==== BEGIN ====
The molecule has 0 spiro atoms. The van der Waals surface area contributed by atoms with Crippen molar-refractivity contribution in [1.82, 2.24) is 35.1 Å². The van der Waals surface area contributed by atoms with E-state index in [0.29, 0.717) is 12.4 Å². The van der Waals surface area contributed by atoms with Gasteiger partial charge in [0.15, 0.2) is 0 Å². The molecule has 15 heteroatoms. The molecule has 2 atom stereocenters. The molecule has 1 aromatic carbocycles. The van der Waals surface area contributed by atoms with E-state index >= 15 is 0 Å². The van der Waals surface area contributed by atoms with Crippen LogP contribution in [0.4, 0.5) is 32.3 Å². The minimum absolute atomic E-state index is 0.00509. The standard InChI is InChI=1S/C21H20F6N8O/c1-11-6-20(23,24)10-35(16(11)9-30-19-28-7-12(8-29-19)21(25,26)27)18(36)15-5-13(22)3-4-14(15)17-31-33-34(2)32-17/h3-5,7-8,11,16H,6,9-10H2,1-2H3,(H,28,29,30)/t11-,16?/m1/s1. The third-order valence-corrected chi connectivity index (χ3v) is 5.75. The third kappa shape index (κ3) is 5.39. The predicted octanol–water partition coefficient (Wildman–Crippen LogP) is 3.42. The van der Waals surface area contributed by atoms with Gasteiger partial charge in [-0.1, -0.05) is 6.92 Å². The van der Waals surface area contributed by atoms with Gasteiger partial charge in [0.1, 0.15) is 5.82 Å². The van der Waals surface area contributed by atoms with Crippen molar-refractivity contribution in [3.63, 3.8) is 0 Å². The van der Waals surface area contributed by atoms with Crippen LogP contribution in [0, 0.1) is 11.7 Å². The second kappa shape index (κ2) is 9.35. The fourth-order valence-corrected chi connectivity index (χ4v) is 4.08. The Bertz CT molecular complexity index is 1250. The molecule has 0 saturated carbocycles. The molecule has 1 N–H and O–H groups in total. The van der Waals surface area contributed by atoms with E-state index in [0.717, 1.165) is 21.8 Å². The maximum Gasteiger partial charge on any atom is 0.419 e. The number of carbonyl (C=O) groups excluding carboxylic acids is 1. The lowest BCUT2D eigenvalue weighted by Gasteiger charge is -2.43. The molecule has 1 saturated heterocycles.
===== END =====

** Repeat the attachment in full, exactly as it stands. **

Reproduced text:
The molecule has 0 spiro atoms. The van der Waals surface area contributed by atoms with Crippen molar-refractivity contribution in [1.82, 2.24) is 35.1 Å². The van der Waals surface area contributed by atoms with E-state index in [0.29, 0.717) is 12.4 Å². The van der Waals surface area contributed by atoms with Gasteiger partial charge in [0.15, 0.2) is 0 Å². The molecule has 15 heteroatoms. The molecule has 2 atom stereocenters. The molecule has 1 aromatic carbocycles. The van der Waals surface area contributed by atoms with E-state index >= 15 is 0 Å². The van der Waals surface area contributed by atoms with Crippen LogP contribution in [0.4, 0.5) is 32.3 Å². The minimum absolute atomic E-state index is 0.00509. The standard InChI is InChI=1S/C21H20F6N8O/c1-11-6-20(23,24)10-35(16(11)9-30-19-28-7-12(8-29-19)21(25,26)27)18(36)15-5-13(22)3-4-14(15)17-31-33-34(2)32-17/h3-5,7-8,11,16H,6,9-10H2,1-2H3,(H,28,29,30)/t11-,16?/m1/s1. The third-order valence-corrected chi connectivity index (χ3v) is 5.75. The third kappa shape index (κ3) is 5.39. The predicted octanol–water partition coefficient (Wildman–Crippen LogP) is 3.42. The van der Waals surface area contributed by atoms with Gasteiger partial charge in [-0.1, -0.05) is 6.92 Å². The van der Waals surface area contributed by atoms with Gasteiger partial charge in [0.1, 0.15) is 5.82 Å². The van der Waals surface area contributed by atoms with Crippen molar-refractivity contribution in [3.63, 3.8) is 0 Å². The van der Waals surface area contributed by atoms with Crippen LogP contribution in [0, 0.1) is 11.7 Å². The second kappa shape index (κ2) is 9.35. The fourth-order valence-corrected chi connectivity index (χ4v) is 4.08. The Bertz CT molecular complexity index is 1250. The molecule has 0 saturated carbocycles. The molecule has 1 N–H and O–H groups in total. The van der Waals surface area contributed by atoms with E-state index in [0.717, 1.165) is 21.8 Å². The maximum Gasteiger partial charge on any atom is 0.419 e. The number of carbonyl (C=O) groups excluding carboxylic acids is 1. The lowest BCUT2D eigenvalue weighted by Gasteiger charge is -2.43. The molecule has 1 saturated heterocycles.